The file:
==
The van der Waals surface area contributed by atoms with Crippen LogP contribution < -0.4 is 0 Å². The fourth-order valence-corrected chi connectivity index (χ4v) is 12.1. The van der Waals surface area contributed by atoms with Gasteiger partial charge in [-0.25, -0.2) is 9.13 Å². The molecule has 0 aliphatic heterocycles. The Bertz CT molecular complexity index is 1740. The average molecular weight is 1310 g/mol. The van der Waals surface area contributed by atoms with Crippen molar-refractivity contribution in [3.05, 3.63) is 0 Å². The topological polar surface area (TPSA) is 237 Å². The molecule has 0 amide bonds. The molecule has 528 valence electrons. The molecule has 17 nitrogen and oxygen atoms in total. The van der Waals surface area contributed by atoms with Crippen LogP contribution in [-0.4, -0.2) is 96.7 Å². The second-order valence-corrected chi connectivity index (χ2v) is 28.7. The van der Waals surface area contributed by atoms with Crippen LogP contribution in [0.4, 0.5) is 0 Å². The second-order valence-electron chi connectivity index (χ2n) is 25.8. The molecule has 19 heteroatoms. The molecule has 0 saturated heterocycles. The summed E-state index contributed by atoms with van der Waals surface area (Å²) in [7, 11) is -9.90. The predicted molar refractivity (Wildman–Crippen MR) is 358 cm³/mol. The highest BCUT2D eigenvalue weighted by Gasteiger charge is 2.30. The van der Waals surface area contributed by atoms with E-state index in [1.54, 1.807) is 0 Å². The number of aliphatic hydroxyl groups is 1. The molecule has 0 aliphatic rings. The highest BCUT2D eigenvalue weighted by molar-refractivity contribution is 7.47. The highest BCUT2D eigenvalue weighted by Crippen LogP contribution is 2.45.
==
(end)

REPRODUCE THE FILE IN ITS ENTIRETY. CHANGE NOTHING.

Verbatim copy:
The van der Waals surface area contributed by atoms with Crippen LogP contribution < -0.4 is 0 Å². The fourth-order valence-corrected chi connectivity index (χ4v) is 12.1. The van der Waals surface area contributed by atoms with Gasteiger partial charge in [-0.25, -0.2) is 9.13 Å². The molecule has 0 aliphatic heterocycles. The Bertz CT molecular complexity index is 1740. The average molecular weight is 1310 g/mol. The van der Waals surface area contributed by atoms with Crippen molar-refractivity contribution in [3.05, 3.63) is 0 Å². The topological polar surface area (TPSA) is 237 Å². The molecule has 0 amide bonds. The molecule has 528 valence electrons. The molecule has 17 nitrogen and oxygen atoms in total. The van der Waals surface area contributed by atoms with Crippen LogP contribution in [-0.4, -0.2) is 96.7 Å². The second-order valence-corrected chi connectivity index (χ2v) is 28.7. The van der Waals surface area contributed by atoms with Crippen LogP contribution in [0.4, 0.5) is 0 Å². The second-order valence-electron chi connectivity index (χ2n) is 25.8. The molecule has 19 heteroatoms. The molecule has 0 saturated heterocycles. The summed E-state index contributed by atoms with van der Waals surface area (Å²) in [7, 11) is -9.90. The predicted molar refractivity (Wildman–Crippen MR) is 358 cm³/mol. The highest BCUT2D eigenvalue weighted by Gasteiger charge is 2.30. The van der Waals surface area contributed by atoms with E-state index in [1.54, 1.807) is 0 Å². The number of aliphatic hydroxyl groups is 1. The molecule has 0 aliphatic rings. The highest BCUT2D eigenvalue weighted by molar-refractivity contribution is 7.47. The highest BCUT2D eigenvalue weighted by Crippen LogP contribution is 2.45.